By Dr. Ken Broda-Bahm:
The witness sits in the box. As counsel continues to fashion a question, what is running through that witness’s mind? “Where is the attorney going with this? I still haven’t had a chance yet to talk about all of the things I did well. Has juror four fallen asleep? And what was it I was supposed to do with my hands? Okay, so here is what I think I’m going to say when she finally stops her question…” As the question ends, the witness begins to answer, but the answer isn’t quite responsive, and the response isn’t quite strategic. The reason for that has to do with one of the greatest difficulties in this complicated situation of witness testimony: distraction.
From the hundreds of channels on your television to the hundreds of messages in your inbox, from the overloaded executive to the texting driver next to you in traffic, we live in a distraction-prone world. And the many of us who surf these waters by multitasking tend to believe we’re pretty good at it. We are, we think, able to keep all of our irons in the fire while effectively switching our focus from one task to another. The problem according to the research though, is that we aren’t very good at it. Even when we think our minds are smoothly doing several things at once, the performance of even very experienced multitaskers is diminished by changes in focus and interruptions. Of course, the perils of multitasking apply to all aspects of a trial lawyer’s job, but in this post I want to take a look at the research and what it has to say to the witness.
Can You Really Multitask?
We know that our attention is finite and our focus can become strained when we’re overloaded. But surely those of us used to multitasking on a daily basis have adapted to it, right? The doctor who commonly walks down a hall while listening to a colleague, making notes in a chart, and thinking about her next patient may not truly believe that, while on the stand, she ought to think and do just one thing at a time. As an expert multitasker, she may feel she has it handled, or she may simply have trouble getting out of that mode.
While we might think that experienced multitaskers are better at it than the rest of us, the research says otherwise and suggests they’re actually worse. As Katja Keuchenius writes in a recent United Academics article, “American scientists found people that multitask a lot are often sensation-seekers that find different tasks at once more stimulating and less boring than staying focused on just one thing. This actually makes them bad at multitasking; they are not able to block out distractions.” The evidence for this comes from a recent University of Utah study (Sanbonmatsu et al., 2013) in which students were asked about their perceived multitasking skills (it turns out, 70 percent feel they’re above average), and then tested on their actual skills at it. The result: Multitasking behavior is negatively correlated with multitasking skill.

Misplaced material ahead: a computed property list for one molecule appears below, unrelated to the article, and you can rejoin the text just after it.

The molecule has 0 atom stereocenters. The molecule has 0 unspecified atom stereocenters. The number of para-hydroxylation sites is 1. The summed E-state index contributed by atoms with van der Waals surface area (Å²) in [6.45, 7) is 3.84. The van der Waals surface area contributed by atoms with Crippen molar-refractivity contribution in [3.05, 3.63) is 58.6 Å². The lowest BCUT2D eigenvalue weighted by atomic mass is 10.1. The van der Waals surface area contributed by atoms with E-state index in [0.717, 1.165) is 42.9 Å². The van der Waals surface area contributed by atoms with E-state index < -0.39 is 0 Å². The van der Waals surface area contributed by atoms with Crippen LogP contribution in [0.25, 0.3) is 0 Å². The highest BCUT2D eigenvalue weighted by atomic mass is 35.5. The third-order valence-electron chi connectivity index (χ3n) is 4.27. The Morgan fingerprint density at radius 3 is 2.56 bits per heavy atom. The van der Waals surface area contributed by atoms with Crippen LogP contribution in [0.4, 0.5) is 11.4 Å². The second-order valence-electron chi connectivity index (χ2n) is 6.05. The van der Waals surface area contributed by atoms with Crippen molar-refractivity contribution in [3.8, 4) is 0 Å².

More worrisome for litigators is the finding that multitasking is also associated with impulsivity (never a good trait on the witness stand). People who multitask do so, according to this research, because they are less able to focus on one thing at a time. That tendency makes them frequent, experienced, and confident multitaskers, while also making them ineffective multitaskers.
How Do Witnesses Risk Derailing the Train of Thought?
One problem with a distracted witness is that it creates a continual condition of “brain interrupted” similar to the scenario of the habitual and ineffective multitasker. A New York Times piece ran earlier this month reported on research showing that interruptions reduce the amount of brain power we are able to devote to any task, or in more blunt terms, “make us dumber.” Asking Carnegie Mello professor Alessandro Acquisti to look into this problem, the article includes its own study in which 136 experimental subjects were placed in one of three conditions. One group simply read a short passage and answered some questions about it. Both the second and third groups were taught to expect interruptions by receiving text messages at two points during the task. Then in a second phase, the second group was interrupted again while the third group was on simply alert for possible interruptions that never came. The results, the New York Times reports, “were truly dismal” and reduced the performance of both the truly interrupted group, as well as the group that was simply distracted by the possibility of an interruption during that later phase. “The distraction of an interruption, combined with the brain drain of preparing for that interruption,” the researcher reported, “made our test takers 20 percent dumber.”